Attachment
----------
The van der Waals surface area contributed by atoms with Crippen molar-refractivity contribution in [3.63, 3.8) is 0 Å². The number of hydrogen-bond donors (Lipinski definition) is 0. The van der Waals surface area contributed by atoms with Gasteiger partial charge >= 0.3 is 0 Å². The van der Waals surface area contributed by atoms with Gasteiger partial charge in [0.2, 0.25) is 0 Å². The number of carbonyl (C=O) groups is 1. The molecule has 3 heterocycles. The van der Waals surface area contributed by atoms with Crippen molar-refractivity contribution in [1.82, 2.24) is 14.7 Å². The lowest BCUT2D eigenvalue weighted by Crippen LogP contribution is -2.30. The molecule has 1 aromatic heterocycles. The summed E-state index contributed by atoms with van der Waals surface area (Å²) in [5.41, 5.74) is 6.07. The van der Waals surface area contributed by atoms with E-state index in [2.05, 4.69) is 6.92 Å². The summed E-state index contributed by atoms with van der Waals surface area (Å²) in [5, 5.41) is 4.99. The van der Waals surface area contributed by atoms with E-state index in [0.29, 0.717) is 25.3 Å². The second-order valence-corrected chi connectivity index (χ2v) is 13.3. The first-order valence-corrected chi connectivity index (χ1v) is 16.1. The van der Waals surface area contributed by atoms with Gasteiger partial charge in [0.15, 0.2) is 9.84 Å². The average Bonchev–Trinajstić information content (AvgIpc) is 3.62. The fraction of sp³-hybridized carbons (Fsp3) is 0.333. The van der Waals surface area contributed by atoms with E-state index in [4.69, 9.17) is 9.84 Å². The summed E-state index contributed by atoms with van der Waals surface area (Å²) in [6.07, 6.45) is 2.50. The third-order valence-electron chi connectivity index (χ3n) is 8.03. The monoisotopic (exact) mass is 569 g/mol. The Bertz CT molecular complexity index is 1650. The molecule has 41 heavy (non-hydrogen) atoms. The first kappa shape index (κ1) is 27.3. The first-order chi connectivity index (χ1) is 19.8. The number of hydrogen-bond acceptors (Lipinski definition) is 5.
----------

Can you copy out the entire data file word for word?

The van der Waals surface area contributed by atoms with Crippen molar-refractivity contribution in [3.63, 3.8) is 0 Å². The number of hydrogen-bond donors (Lipinski definition) is 0. The van der Waals surface area contributed by atoms with Gasteiger partial charge >= 0.3 is 0 Å². The van der Waals surface area contributed by atoms with Gasteiger partial charge in [0.2, 0.25) is 0 Å². The number of carbonyl (C=O) groups is 1. The molecule has 3 heterocycles. The van der Waals surface area contributed by atoms with Crippen molar-refractivity contribution in [1.82, 2.24) is 14.7 Å². The lowest BCUT2D eigenvalue weighted by Crippen LogP contribution is -2.30. The molecule has 1 aromatic heterocycles. The summed E-state index contributed by atoms with van der Waals surface area (Å²) in [5.41, 5.74) is 6.07. The van der Waals surface area contributed by atoms with E-state index in [2.05, 4.69) is 6.92 Å². The summed E-state index contributed by atoms with van der Waals surface area (Å²) in [5, 5.41) is 4.99. The van der Waals surface area contributed by atoms with E-state index in [0.29, 0.717) is 25.3 Å². The second-order valence-corrected chi connectivity index (χ2v) is 13.3. The first-order valence-corrected chi connectivity index (χ1v) is 16.1. The van der Waals surface area contributed by atoms with Gasteiger partial charge in [0.15, 0.2) is 9.84 Å². The average Bonchev–Trinajstić information content (AvgIpc) is 3.62. The fraction of sp³-hybridized carbons (Fsp3) is 0.333. The van der Waals surface area contributed by atoms with E-state index in [4.69, 9.17) is 9.84 Å². The summed E-state index contributed by atoms with van der Waals surface area (Å²) in [6.07, 6.45) is 2.50. The third-order valence-electron chi connectivity index (χ3n) is 8.03. The monoisotopic (exact) mass is 569 g/mol. The Bertz CT molecular complexity index is 1650. The molecule has 41 heavy (non-hydrogen) atoms. The first kappa shape index (κ1) is 27.3. The first-order chi connectivity index (χ1) is 19.8. The number of hydrogen-bond acceptors (Lipinski definition) is 5.